The “Line” Was And Is Very Clear, Governor Cuomo

“In my mind, I’ve never crossed the line with anyone. But I didn’t realize the extent to which the line has been redrawn,” commented New York Governor Andrew Cuomo in his resignation speech last week. According to his response, the 11 sexual harassment allegations brought up against him were not his own misconduct, but, rather, the result of “generational and cultural shifts” that he was unable to keep pace with. The sentiment of his speech illustrates a willful ignorance of appropriate behavior towards women in the workplace.

The Noble Law’s managing partner, Laura Noble, commented, “I have been in the workforce since 1990 and, like so many of us, have experienced sexual harassment. Even as a new lawyer, I knew that it was unacceptable to be touched without my consent. The “line” was, and is, very clear and you know this. The only thing that has changed is that more of us are willing to speak truth to power and more of you are finally suffering the consequences of your behavior.”

Sexual Harassment in the Workplace

The definition of sexual harassment is not the moving target Governor Cuomo paints it to be. Under federal law, sexual harassment is defined as unwelcome sexual conduct towards a coworker or a subordinate. Additionally, it is the responsibility of the employer to protect their employees from the unwanted sexual advances of third parties, such as customers, clients, vendors, and other non-employees. Sexual harassment can include:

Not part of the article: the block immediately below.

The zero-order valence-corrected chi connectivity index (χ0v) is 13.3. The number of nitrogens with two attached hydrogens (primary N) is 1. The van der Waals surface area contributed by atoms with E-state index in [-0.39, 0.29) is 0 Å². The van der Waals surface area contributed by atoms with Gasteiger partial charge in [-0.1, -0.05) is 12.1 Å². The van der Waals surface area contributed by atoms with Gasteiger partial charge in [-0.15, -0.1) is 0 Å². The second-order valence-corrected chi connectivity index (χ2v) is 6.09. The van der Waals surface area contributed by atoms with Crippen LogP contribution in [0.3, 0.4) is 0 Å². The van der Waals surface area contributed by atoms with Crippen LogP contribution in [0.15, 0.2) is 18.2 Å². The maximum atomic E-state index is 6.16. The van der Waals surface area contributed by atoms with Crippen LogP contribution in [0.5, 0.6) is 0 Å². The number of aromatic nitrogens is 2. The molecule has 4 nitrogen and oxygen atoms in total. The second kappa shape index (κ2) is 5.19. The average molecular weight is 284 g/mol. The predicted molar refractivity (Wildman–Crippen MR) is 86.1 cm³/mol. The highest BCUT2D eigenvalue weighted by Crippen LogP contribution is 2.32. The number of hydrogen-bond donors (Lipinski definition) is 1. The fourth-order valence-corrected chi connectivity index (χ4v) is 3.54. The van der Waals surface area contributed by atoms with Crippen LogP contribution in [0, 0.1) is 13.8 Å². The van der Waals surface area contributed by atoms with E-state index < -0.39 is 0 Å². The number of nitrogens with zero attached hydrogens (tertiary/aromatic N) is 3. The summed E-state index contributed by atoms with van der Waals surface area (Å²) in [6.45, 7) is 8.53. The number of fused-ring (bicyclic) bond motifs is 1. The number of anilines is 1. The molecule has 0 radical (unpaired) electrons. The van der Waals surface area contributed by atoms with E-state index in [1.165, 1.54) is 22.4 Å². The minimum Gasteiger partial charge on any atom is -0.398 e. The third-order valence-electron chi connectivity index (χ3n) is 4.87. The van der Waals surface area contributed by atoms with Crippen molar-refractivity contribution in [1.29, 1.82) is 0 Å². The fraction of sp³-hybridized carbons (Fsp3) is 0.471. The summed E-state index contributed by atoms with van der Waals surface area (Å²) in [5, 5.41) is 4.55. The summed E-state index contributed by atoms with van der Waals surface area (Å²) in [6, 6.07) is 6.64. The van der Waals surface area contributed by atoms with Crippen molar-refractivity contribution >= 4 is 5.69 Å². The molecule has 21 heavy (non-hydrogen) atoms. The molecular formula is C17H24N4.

• Inappropriate comments about someone’s body or appearance
  • Gender- or sexual orientation-based slurs
  • Vulgar, offensive, or explicit jokes (even if they are not aimed at you specifically)
  • Sending sexual emails, texts, or other messages
  • Staring, glancing, or excessive eye contact
  • Asking personal questions of a sexual nature
  • Implying that your job position depends on your response to a sexual advance

Sexual harassment is determined by the thoughts and feelings of the recipient, not the moral compass of the individual committing the harassment, and this determination does not change if the victim did not immediately say “no” while being harassed.

Are You Experiencing Sexual Harassment?

If you experience sexual harassment in your workplace, fighting for your rights not only helps you but others who face the same mistreatment. At The Noble Law, our employment attorneys take advocacy seriously, standing up for marginalized people in New York, North Carolina, and South Carolina. Contact The Noble Law today to schedule a consultation and discuss your rights.

This entry was posted in Employment Law, Noble Notes Employment Law Blog. Bookmark the permalink.